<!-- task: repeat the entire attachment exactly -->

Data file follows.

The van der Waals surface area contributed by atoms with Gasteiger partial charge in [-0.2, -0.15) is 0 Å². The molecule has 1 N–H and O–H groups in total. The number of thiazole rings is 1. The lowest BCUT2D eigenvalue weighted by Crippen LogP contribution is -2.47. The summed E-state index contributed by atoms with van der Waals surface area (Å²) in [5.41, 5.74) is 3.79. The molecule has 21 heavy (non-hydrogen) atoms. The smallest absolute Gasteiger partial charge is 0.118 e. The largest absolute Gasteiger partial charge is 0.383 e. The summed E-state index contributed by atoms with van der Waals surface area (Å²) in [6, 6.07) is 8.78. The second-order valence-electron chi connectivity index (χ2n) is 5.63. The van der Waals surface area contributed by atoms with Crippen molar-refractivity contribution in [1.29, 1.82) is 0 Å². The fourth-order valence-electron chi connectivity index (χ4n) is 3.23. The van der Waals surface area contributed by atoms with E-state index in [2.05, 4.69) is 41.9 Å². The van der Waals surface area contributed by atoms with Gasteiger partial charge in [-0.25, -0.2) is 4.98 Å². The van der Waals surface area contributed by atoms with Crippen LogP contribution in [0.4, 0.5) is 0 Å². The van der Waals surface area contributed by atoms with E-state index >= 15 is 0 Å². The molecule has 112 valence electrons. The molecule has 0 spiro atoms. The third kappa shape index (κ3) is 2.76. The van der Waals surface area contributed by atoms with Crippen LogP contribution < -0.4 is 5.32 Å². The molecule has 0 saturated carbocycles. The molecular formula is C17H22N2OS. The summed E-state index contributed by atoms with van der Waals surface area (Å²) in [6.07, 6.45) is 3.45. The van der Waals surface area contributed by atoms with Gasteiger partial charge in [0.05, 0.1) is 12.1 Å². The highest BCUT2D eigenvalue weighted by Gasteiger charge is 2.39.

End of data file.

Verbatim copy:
The van der Waals surface area contributed by atoms with Gasteiger partial charge in [-0.2, -0.15) is 0 Å². The molecule has 1 N–H and O–H groups in total. The number of thiazole rings is 1. The lowest BCUT2D eigenvalue weighted by Crippen LogP contribution is -2.47. The summed E-state index contributed by atoms with van der Waals surface area (Å²) in [5.41, 5.74) is 3.79. The molecule has 21 heavy (non-hydrogen) atoms. The smallest absolute Gasteiger partial charge is 0.118 e. The largest absolute Gasteiger partial charge is 0.383 e. The summed E-state index contributed by atoms with van der Waals surface area (Å²) in [6, 6.07) is 8.78. The second-order valence-electron chi connectivity index (χ2n) is 5.63. The van der Waals surface area contributed by atoms with Crippen molar-refractivity contribution in [1.29, 1.82) is 0 Å². The fourth-order valence-electron chi connectivity index (χ4n) is 3.23. The van der Waals surface area contributed by atoms with E-state index in [2.05, 4.69) is 41.9 Å². The van der Waals surface area contributed by atoms with Gasteiger partial charge in [-0.25, -0.2) is 4.98 Å². The van der Waals surface area contributed by atoms with Crippen LogP contribution in [0.4, 0.5) is 0 Å². The van der Waals surface area contributed by atoms with E-state index >= 15 is 0 Å². The molecule has 112 valence electrons. The molecule has 0 spiro atoms. The third kappa shape index (κ3) is 2.76. The van der Waals surface area contributed by atoms with Crippen LogP contribution < -0.4 is 5.32 Å². The molecule has 0 saturated carbocycles. The molecular formula is C17H22N2OS. The summed E-state index contributed by atoms with van der Waals surface area (Å²) in [6.07, 6.45) is 3.45. The van der Waals surface area contributed by atoms with Gasteiger partial charge in [0.05, 0.1) is 12.1 Å². The highest BCUT2D eigenvalue weighted by Gasteiger charge is 2.39.